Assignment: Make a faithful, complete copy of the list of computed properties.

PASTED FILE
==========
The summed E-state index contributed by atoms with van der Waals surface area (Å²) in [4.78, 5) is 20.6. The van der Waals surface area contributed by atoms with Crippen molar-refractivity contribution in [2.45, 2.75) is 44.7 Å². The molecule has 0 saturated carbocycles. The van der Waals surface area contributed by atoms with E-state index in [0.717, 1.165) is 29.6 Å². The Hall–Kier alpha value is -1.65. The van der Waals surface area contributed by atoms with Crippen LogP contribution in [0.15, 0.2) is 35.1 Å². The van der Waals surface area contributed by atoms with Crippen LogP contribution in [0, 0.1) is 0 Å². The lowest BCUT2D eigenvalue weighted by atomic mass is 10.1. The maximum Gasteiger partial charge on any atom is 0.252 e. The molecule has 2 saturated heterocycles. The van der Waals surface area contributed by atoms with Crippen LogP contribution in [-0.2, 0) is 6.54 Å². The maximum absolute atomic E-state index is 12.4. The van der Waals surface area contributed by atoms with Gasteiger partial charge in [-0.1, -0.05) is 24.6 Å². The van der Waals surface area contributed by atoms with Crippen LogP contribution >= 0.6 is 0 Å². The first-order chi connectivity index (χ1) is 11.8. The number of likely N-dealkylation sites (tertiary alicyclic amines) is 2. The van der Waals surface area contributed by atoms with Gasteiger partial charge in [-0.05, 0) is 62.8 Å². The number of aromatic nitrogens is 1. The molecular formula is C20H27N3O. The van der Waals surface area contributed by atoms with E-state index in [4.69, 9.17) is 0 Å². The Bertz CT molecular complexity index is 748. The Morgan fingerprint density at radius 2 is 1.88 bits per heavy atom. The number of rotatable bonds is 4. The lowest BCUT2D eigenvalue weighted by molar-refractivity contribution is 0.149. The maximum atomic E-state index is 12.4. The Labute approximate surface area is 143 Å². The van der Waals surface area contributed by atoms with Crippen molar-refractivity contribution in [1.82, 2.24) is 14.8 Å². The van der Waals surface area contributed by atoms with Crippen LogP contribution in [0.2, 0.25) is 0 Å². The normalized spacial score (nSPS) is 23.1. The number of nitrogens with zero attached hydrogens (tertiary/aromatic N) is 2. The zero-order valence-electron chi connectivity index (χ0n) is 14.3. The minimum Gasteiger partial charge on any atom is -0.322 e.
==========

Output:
The summed E-state index contributed by atoms with van der Waals surface area (Å²) in [4.78, 5) is 20.6. The van der Waals surface area contributed by atoms with Crippen molar-refractivity contribution in [2.45, 2.75) is 44.7 Å². The molecule has 0 saturated carbocycles. The van der Waals surface area contributed by atoms with E-state index in [0.717, 1.165) is 29.6 Å². The Hall–Kier alpha value is -1.65. The van der Waals surface area contributed by atoms with Crippen LogP contribution in [0.15, 0.2) is 35.1 Å². The van der Waals surface area contributed by atoms with Crippen LogP contribution in [0, 0.1) is 0 Å². The lowest BCUT2D eigenvalue weighted by atomic mass is 10.1. The maximum Gasteiger partial charge on any atom is 0.252 e. The molecule has 2 saturated heterocycles. The van der Waals surface area contributed by atoms with Crippen LogP contribution in [-0.2, 0) is 6.54 Å². The maximum absolute atomic E-state index is 12.4. The van der Waals surface area contributed by atoms with Gasteiger partial charge in [-0.1, -0.05) is 24.6 Å². The van der Waals surface area contributed by atoms with Crippen LogP contribution >= 0.6 is 0 Å². The first-order chi connectivity index (χ1) is 11.8. The number of likely N-dealkylation sites (tertiary alicyclic amines) is 2. The van der Waals surface area contributed by atoms with Gasteiger partial charge in [-0.05, 0) is 62.8 Å². The number of aromatic nitrogens is 1. The molecular formula is C20H27N3O. The van der Waals surface area contributed by atoms with E-state index in [4.69, 9.17) is 0 Å². The Bertz CT molecular complexity index is 748. The Morgan fingerprint density at radius 2 is 1.88 bits per heavy atom. The number of rotatable bonds is 4. The lowest BCUT2D eigenvalue weighted by molar-refractivity contribution is 0.149. The maximum atomic E-state index is 12.4. The Labute approximate surface area is 143 Å². The van der Waals surface area contributed by atoms with Crippen molar-refractivity contribution in [1.82, 2.24) is 14.8 Å². The van der Waals surface area contributed by atoms with Crippen LogP contribution in [0.2, 0.25) is 0 Å². The normalized spacial score (nSPS) is 23.1. The number of nitrogens with zero attached hydrogens (tertiary/aromatic N) is 2. The zero-order valence-electron chi connectivity index (χ0n) is 14.3. The minimum Gasteiger partial charge on any atom is -0.322 e.